Manchester native Shane Allen is a recent graduate of the Doctor of the Physical Therapy (DPT) program offered at the University of Kentucky (UK) Center of Excellence in Rural Health in Hazard (CERH). Allen was invited to share his experience in choosing and completing the local DPT program that has a rural focus.
“I chose to attend the DPT program at the UK Center of Excellence in Rural Health in Hazard because I am from Eastern Kentucky and I wanted to be close to family and friends during my time in the graduate program,” said Allen, who previously completed an undergraduate degree in exercise science at UK’s Lexington campus.
“I dreamed of becoming a physical therapist since the 8th grade, but at that time I was unaware of the UK DPT program in Hazard. Once I learned more about the program, I knew right away that I wanted to attend in Hazard because of my connection to the region,” said Allen, who completed not only the classroom training for the three-year program, but also a diverse set of clinical experiences throughout eastern Kentucky.
Allen began his association with UK CERH long before he enrolled as a DPT student. “I first became acquainted with the Center through a summer internship opportunity with the Robinson Scholars program. The Robinson Scholar Program, being in Hazard and close to my hometown, was a great opportunity during the summer months during my undergraduate program. I had no idea my time at the Center would impact my future so much. The Center has and always will be a very special place to me,” he said.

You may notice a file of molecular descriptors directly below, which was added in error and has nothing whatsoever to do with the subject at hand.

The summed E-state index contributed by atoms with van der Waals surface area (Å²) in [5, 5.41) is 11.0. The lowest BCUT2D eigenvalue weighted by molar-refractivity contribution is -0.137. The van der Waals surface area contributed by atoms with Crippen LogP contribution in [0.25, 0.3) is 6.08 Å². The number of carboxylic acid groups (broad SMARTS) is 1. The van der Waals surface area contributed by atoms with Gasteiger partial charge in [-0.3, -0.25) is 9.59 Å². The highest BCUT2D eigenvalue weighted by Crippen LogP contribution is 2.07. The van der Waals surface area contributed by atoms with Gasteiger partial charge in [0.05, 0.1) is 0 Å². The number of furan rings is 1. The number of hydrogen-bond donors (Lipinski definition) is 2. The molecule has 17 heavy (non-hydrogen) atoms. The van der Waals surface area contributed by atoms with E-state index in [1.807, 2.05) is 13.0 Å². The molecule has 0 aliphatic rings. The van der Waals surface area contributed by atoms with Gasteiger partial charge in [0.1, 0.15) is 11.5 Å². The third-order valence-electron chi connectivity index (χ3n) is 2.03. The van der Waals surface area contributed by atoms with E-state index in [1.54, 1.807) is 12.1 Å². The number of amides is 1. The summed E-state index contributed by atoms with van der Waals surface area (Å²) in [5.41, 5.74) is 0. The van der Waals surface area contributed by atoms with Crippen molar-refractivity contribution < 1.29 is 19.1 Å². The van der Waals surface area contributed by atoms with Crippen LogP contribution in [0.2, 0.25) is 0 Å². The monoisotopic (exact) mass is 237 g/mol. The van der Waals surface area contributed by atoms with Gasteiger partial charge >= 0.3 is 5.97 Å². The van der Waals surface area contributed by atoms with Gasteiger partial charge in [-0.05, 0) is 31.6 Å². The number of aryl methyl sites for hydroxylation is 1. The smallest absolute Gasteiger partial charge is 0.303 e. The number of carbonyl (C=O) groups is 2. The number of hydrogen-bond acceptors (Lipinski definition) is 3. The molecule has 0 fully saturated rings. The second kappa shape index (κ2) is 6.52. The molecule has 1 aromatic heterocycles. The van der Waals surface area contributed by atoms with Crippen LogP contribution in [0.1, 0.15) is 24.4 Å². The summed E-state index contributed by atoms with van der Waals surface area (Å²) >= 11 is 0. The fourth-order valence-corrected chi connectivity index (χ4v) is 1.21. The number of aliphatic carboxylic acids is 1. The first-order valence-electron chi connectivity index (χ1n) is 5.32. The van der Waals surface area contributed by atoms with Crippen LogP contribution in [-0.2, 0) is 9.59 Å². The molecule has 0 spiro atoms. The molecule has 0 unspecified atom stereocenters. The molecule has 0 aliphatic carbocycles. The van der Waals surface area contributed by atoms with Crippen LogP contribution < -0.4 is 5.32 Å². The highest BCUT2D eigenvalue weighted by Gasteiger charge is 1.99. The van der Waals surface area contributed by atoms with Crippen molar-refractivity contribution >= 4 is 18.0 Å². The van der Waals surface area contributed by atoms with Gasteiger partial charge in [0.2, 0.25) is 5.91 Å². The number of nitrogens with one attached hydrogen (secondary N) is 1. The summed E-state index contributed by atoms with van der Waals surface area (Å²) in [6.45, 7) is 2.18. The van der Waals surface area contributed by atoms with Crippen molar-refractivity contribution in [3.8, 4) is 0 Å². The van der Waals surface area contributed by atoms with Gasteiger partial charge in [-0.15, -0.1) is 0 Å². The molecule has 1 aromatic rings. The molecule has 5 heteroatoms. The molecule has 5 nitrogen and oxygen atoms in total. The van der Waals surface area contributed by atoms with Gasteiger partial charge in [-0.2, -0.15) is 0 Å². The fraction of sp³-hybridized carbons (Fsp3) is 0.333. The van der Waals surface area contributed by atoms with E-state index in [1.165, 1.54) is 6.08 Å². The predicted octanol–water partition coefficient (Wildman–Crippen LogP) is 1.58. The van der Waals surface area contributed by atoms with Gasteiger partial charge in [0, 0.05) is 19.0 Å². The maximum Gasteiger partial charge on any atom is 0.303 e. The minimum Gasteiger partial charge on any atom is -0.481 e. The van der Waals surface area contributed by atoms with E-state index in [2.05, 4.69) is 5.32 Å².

While Allen was involved in the Robinson Scholars summer internship, the UK CERH Director Fran Feltner became an important mentor to him. “Dr. Feltner, and I discussed my dream of becoming a physical therapist early on in my internship,” he said. “She was very helpful in guiding me down the right path to fulfilling my dream. Dr. Feltner arranged for me to sit in on a first year PT lecture and lab. She introduced me to several members of the hazard faculty and gave me advice on studying for the GRE.”
Allen said some of the things that make the Hazard campus unique and advantageous are the smaller class sizes, the availability of the professors and support staff and a smaller professor to student ratio in the labs providing more hands on experience and guidance.
“The support from the professors and staff at the center is incredible,” said Allen. “Whenever you have a problem or issue, someone is right down the hallway ready to help. My advice for incoming students is to allow your classmates to become your family and don't be afraid to reach out to the staff around you because they are ready to help.”
“During the PT program, Dr. Charles Hazle was very influential on my success. Dr. Hazle continued to encourage me through difficult times in the program by suggesting alternative study strategies and ultimately provided the clinical skills necessary to treat patients as a new graduate,” said Allen.
“Dr. Feltner and other faculty members at the Center played an important role in both my admittance into, and completion of, the UK DPT Program and I will never be able to thank the individuals at the Center enough for helping place me in the position that I am in today.
Following graduation, Allen was hired as the clinic manager for Champion Physical Therapy in Pineville, Kentucky, where he says he plans to serve rural Kentucky to the best of his abilities.